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More Retail Restrictions Arise Amid COVID-19 Surge

Several states have imposed new rules.

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Several states across the U.S. are imposing new restrictions on retailers and other businesses amid a surge in COVID-19 cases.

For example, in Maryland, Gov. Larry Hogan this week announced “immediate actions to prevent overburdening the state’s healthcare system and to keep more Marylanders from dying.”

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Among the restrictions taking effect at 5 p.m Nov. 20: “Capacity at retail establishments and religious facilities will be reduced to 50%, bringing them into line with indoor dining and personal services businesses, as well as bingo halls, bowling alleys, pool halls, roller and ice skating rinks, fitness centers, and social and fraternal clubs.”

“We are in a war right now, and the virus is winning,” Hogan said. “Now more than ever, I am pleading with the people of our state to stand together a while longer to help us battle this surging virus.”

Illinois Gov. JB Pritzker also announced restrictions that take effect Nov. 20.

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WBEZ reports: “Retail stores can remain open but with only 25% capacity, while grocery stores and pharmacies can operate at 50% capacity.”

“To stop this spread and preserve some semblance of the holidays, all of us need to do more than just wear our masks now – though masks are mandatory throughout the state,” Pritzker said. “The simple fact is that COVID-19 is spreading so quickly and so widely, and our hospitals are beginning to experience real strain and at the current infection rate they will be overwhelmed. So whenever possible, we need you to stay home.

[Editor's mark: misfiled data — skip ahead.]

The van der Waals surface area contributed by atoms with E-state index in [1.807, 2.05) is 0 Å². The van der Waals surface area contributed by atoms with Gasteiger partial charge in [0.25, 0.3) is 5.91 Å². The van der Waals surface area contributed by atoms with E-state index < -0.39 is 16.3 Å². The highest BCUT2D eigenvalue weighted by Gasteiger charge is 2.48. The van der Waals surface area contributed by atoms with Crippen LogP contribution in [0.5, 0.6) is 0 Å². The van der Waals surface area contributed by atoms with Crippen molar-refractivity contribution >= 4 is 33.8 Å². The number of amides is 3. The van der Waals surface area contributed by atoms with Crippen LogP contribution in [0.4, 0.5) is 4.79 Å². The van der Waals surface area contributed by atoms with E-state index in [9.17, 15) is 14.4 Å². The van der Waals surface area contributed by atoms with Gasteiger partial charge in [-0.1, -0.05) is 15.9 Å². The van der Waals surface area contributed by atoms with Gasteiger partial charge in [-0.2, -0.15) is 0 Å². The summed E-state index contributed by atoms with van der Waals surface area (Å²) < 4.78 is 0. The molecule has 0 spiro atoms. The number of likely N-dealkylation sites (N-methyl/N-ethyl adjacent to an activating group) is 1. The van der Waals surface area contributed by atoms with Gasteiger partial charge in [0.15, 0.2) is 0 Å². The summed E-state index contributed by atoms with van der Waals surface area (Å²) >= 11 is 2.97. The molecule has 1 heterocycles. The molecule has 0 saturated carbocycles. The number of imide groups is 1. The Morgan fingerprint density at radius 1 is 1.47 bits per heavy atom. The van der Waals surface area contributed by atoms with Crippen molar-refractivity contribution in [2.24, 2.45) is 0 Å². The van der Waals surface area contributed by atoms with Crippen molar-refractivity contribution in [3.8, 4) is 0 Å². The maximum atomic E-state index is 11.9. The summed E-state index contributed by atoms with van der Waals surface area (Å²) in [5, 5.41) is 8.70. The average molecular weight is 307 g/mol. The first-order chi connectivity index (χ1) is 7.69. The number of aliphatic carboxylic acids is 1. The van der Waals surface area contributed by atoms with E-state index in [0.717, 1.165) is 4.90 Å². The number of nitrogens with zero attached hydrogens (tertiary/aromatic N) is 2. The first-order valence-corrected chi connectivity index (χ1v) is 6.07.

“I’m hopeful that by limiting our in-person interactions, we will succeed at avoiding a stay at home order like what we had in the spring – when the choice between saving lives and saving livelihoods was even more stark. Tier 3 may allow us to do both. Like in other states like Michigan and California and Washington, it’s our best effort to avoid a stay-at-home order and save lives.”

In New Mexico, Gov. Michelle Lujan Grisham announced that the state “will temporarily re-enact a statewide order closing in-person services for all non-essential activities in order to blunt the unprecedented spike of COVID-19 illnesses and to attempt to relieve dramatically escalating strain on hospitals and health care providers across the state.” The restrictions are effective Nov. 16 through Nov. 30.

Notably, the New Mexico governor’s office “announced some big-box retailers such as Hobby Lobby and Ross Dress for Less will not be allowed to conduct sales in person” amid the new restrictions, according to the Santa Fe New Mexican.

The governor’s office explains that “essential businesses – such as grocery stores, pharmacies, shelters, child care facilities, gas stations, infrastructure operations and others – must minimize operations and in-person staffing to the greatest extent possible but may remain open for limited essential in-person activities.”

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Washington state’s new rules include one stating that “in-store retail is limited to 25% indoor occupancy and must close any common/congregate non-food-related seating areas,” King 5 News reports.

 

 

Over the years, INSTORE has won 80 international journalism awards for its publication and website. Contact INSTORE's editors at [email protected].

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